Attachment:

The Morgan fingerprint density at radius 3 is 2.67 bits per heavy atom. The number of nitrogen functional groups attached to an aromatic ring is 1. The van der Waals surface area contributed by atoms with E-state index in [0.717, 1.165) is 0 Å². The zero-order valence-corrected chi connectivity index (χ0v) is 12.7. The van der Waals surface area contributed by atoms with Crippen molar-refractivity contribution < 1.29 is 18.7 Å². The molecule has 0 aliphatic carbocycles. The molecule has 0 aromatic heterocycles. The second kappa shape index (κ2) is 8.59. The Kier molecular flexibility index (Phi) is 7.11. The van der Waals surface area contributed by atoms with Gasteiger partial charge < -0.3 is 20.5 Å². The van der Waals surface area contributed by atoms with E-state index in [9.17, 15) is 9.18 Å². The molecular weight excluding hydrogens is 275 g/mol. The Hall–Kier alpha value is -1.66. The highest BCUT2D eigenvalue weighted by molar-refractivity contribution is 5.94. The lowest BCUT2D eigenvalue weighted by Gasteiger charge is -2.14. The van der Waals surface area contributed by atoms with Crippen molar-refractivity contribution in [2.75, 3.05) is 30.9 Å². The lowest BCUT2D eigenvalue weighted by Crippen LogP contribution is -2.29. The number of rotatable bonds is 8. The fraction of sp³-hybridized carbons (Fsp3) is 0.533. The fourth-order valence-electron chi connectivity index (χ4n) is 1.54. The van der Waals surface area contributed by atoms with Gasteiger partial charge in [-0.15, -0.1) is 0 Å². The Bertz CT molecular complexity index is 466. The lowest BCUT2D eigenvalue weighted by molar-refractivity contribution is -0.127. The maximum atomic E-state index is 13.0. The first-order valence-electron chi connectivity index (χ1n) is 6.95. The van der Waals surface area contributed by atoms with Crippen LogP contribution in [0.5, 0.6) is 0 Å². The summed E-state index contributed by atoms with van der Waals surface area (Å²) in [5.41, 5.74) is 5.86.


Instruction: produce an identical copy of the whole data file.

The Morgan fingerprint density at radius 3 is 2.67 bits per heavy atom. The number of nitrogen functional groups attached to an aromatic ring is 1. The van der Waals surface area contributed by atoms with E-state index in [0.717, 1.165) is 0 Å². The zero-order valence-corrected chi connectivity index (χ0v) is 12.7. The van der Waals surface area contributed by atoms with Crippen molar-refractivity contribution < 1.29 is 18.7 Å². The molecule has 0 aliphatic carbocycles. The molecule has 0 aromatic heterocycles. The second kappa shape index (κ2) is 8.59. The Kier molecular flexibility index (Phi) is 7.11. The van der Waals surface area contributed by atoms with Gasteiger partial charge < -0.3 is 20.5 Å². The van der Waals surface area contributed by atoms with E-state index in [9.17, 15) is 9.18 Å². The molecular weight excluding hydrogens is 275 g/mol. The Hall–Kier alpha value is -1.66. The highest BCUT2D eigenvalue weighted by molar-refractivity contribution is 5.94. The lowest BCUT2D eigenvalue weighted by Gasteiger charge is -2.14. The van der Waals surface area contributed by atoms with Crippen molar-refractivity contribution in [2.75, 3.05) is 30.9 Å². The lowest BCUT2D eigenvalue weighted by Crippen LogP contribution is -2.29. The number of rotatable bonds is 8. The fraction of sp³-hybridized carbons (Fsp3) is 0.533. The fourth-order valence-electron chi connectivity index (χ4n) is 1.54. The van der Waals surface area contributed by atoms with Gasteiger partial charge in [-0.15, -0.1) is 0 Å². The Bertz CT molecular complexity index is 466. The lowest BCUT2D eigenvalue weighted by molar-refractivity contribution is -0.127. The maximum atomic E-state index is 13.0. The first-order valence-electron chi connectivity index (χ1n) is 6.95. The van der Waals surface area contributed by atoms with Crippen LogP contribution in [0.5, 0.6) is 0 Å². The summed E-state index contributed by atoms with van der Waals surface area (Å²) in [5.41, 5.74) is 5.86.